It can be difficult to convey to people the importance of life, liberty and property. Perhaps people are so accustomed to seeing thoughts and ideas acted out for them that they have trouble putting feeling to words.
This clip, from the movie Wild River, posted by Gary North, brings the right to property to life.
Later in the movie, "Mrs. Garth" uses our four-legged friends to illustrate her point further:
Later in the film, she stages a scene for the bureaucrat. It is not clear to him or the viewer at first exactly what is going on. She has a confrontation with a black man, one of dozens who do all the work on her island, which is a low-income plantation.
She confronts the man. She says she wants to buy his dog. He refuses to sell. She offers him $15, which in the rural South in the Great Depression was a lot of money. He refuses. She asks him if the price is fair. He says the dog is not worth much, but he refuses to sell.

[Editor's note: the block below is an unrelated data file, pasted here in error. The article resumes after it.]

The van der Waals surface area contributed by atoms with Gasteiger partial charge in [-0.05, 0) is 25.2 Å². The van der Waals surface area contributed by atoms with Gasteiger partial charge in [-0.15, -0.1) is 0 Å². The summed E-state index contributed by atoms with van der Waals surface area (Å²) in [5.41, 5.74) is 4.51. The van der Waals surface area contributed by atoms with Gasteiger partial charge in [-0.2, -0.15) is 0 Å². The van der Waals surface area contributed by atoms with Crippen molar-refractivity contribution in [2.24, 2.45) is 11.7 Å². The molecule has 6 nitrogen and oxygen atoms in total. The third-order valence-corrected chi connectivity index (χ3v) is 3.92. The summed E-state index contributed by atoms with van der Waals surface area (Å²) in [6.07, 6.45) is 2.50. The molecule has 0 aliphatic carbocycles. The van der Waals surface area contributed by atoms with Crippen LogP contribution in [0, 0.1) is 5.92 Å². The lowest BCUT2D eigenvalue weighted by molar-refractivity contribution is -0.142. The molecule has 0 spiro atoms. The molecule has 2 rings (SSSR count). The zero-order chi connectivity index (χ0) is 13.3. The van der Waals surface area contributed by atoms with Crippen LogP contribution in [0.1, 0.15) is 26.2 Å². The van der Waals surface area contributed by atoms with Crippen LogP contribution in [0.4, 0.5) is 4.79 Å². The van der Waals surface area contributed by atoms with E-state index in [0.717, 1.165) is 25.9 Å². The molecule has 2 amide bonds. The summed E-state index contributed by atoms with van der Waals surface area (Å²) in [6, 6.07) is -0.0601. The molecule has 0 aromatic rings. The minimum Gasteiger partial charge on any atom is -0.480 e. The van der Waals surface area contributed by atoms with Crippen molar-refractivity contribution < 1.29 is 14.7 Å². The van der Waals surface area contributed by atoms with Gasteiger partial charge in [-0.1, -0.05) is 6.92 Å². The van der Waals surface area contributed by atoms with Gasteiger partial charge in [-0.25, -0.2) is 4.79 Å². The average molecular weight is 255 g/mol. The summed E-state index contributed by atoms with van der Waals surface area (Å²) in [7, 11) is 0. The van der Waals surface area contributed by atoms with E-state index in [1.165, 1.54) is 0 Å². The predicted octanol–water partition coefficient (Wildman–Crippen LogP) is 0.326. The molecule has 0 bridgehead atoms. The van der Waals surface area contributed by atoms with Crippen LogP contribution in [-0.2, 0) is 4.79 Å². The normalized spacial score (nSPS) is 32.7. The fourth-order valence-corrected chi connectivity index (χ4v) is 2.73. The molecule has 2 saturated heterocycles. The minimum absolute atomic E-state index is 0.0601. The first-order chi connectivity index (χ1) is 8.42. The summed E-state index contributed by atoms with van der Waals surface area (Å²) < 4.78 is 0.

Then she ups the ante. She tells him that she is going to take his dog, so he might as well take her money. He still refuses.
She then tells the bureaucrat that this is what ownership is all about. She walks away, having made her point.
Property Rights are a subset of Life, Liberty and the Pursuit of Happiness, as explained by Ayn Rand.
The right to life is the source of all rights—and the right to property is their only implementation. Without property rights, no other rights are possible. Since man has to sustain his life by his own effort, the man who has no right to the product of his effort has no means to sustain his life. The man who produces while others dispose of his product, is a slave.
Bear in mind that the right to property is a right to action, like all the others: it is not the right to an object, but to the action and the consequences of producing or earning that object. It is not a guarantee that a man will earn any property, but only a guarantee that he will own it if he earns it. It is the right to gain, to keep, to use and to dispose of material values.